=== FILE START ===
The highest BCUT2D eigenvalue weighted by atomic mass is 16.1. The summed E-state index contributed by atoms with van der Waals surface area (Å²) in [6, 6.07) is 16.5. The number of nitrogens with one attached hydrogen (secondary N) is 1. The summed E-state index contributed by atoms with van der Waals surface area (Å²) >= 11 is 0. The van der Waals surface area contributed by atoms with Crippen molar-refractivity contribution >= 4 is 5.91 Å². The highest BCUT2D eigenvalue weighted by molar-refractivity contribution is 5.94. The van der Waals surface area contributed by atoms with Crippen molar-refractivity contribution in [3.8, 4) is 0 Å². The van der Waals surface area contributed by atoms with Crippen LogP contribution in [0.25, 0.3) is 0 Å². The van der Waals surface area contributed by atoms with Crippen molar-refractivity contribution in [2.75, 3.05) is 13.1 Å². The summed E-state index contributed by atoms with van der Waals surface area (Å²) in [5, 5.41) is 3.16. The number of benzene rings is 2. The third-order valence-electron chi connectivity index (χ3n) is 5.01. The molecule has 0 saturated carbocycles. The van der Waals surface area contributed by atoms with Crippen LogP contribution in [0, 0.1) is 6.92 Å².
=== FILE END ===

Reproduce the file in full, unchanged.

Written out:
The highest BCUT2D eigenvalue weighted by atomic mass is 16.1. The summed E-state index contributed by atoms with van der Waals surface area (Å²) in [6, 6.07) is 16.5. The number of nitrogens with one attached hydrogen (secondary N) is 1. The summed E-state index contributed by atoms with van der Waals surface area (Å²) >= 11 is 0. The van der Waals surface area contributed by atoms with Crippen molar-refractivity contribution >= 4 is 5.91 Å². The highest BCUT2D eigenvalue weighted by molar-refractivity contribution is 5.94. The van der Waals surface area contributed by atoms with Crippen molar-refractivity contribution in [3.8, 4) is 0 Å². The van der Waals surface area contributed by atoms with Crippen LogP contribution in [0.25, 0.3) is 0 Å². The van der Waals surface area contributed by atoms with Crippen molar-refractivity contribution in [2.75, 3.05) is 13.1 Å². The summed E-state index contributed by atoms with van der Waals surface area (Å²) in [5, 5.41) is 3.16. The number of benzene rings is 2. The third-order valence-electron chi connectivity index (χ3n) is 5.01. The molecule has 0 saturated carbocycles. The van der Waals surface area contributed by atoms with Crippen LogP contribution in [0, 0.1) is 6.92 Å².